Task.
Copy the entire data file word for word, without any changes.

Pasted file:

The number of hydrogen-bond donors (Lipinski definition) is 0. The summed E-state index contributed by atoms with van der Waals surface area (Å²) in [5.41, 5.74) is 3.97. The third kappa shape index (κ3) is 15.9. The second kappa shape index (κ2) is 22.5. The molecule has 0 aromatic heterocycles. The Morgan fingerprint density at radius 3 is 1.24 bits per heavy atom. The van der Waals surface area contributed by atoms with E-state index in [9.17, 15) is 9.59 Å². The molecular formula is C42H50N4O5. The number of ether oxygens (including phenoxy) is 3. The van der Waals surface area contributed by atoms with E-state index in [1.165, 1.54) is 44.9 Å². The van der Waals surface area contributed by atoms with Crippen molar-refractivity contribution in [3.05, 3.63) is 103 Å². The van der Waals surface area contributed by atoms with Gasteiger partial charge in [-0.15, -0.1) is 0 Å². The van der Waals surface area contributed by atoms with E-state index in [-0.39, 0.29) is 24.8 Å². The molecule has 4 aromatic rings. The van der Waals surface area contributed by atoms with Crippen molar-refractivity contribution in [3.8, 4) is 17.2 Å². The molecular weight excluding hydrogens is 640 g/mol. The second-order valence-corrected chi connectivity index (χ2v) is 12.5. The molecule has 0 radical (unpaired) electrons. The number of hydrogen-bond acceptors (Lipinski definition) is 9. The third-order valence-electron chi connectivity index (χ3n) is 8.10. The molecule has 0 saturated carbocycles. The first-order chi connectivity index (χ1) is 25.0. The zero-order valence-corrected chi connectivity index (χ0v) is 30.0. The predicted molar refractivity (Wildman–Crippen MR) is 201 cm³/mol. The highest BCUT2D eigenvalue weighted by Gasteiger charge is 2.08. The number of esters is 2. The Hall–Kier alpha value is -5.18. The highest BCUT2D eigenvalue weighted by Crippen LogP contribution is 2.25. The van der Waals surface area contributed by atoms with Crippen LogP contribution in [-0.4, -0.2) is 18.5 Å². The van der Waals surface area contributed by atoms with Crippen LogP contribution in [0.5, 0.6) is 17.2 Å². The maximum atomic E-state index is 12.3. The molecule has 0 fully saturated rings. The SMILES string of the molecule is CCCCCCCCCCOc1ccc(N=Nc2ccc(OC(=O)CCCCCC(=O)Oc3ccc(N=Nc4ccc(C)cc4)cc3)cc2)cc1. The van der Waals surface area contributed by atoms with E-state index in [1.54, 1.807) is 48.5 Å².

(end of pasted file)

The number of hydrogen-bond donors (Lipinski definition) is 0. The summed E-state index contributed by atoms with van der Waals surface area (Å²) in [5.41, 5.74) is 3.97. The third kappa shape index (κ3) is 15.9. The second kappa shape index (κ2) is 22.5. The molecule has 0 aromatic heterocycles. The Morgan fingerprint density at radius 3 is 1.24 bits per heavy atom. The van der Waals surface area contributed by atoms with E-state index in [9.17, 15) is 9.59 Å². The molecular formula is C42H50N4O5. The number of ether oxygens (including phenoxy) is 3. The van der Waals surface area contributed by atoms with E-state index in [1.165, 1.54) is 44.9 Å². The van der Waals surface area contributed by atoms with Crippen molar-refractivity contribution in [3.05, 3.63) is 103 Å². The van der Waals surface area contributed by atoms with Gasteiger partial charge in [-0.15, -0.1) is 0 Å². The van der Waals surface area contributed by atoms with E-state index in [-0.39, 0.29) is 24.8 Å². The molecule has 4 aromatic rings. The van der Waals surface area contributed by atoms with Crippen molar-refractivity contribution in [3.8, 4) is 17.2 Å². The molecular weight excluding hydrogens is 640 g/mol. The second-order valence-corrected chi connectivity index (χ2v) is 12.5. The molecule has 0 radical (unpaired) electrons. The number of hydrogen-bond acceptors (Lipinski definition) is 9. The third-order valence-electron chi connectivity index (χ3n) is 8.10. The molecule has 0 saturated carbocycles. The first-order chi connectivity index (χ1) is 25.0. The zero-order valence-corrected chi connectivity index (χ0v) is 30.0. The predicted molar refractivity (Wildman–Crippen MR) is 201 cm³/mol. The highest BCUT2D eigenvalue weighted by Gasteiger charge is 2.08. The number of esters is 2. The Hall–Kier alpha value is -5.18. The highest BCUT2D eigenvalue weighted by Crippen LogP contribution is 2.25. The van der Waals surface area contributed by atoms with Crippen LogP contribution in [-0.4, -0.2) is 18.5 Å². The van der Waals surface area contributed by atoms with Crippen LogP contribution in [0.5, 0.6) is 17.2 Å². The maximum atomic E-state index is 12.3. The molecule has 0 fully saturated rings. The SMILES string of the molecule is CCCCCCCCCCOc1ccc(N=Nc2ccc(OC(=O)CCCCCC(=O)Oc3ccc(N=Nc4ccc(C)cc4)cc3)cc2)cc1. The van der Waals surface area contributed by atoms with E-state index in [1.54, 1.807) is 48.5 Å².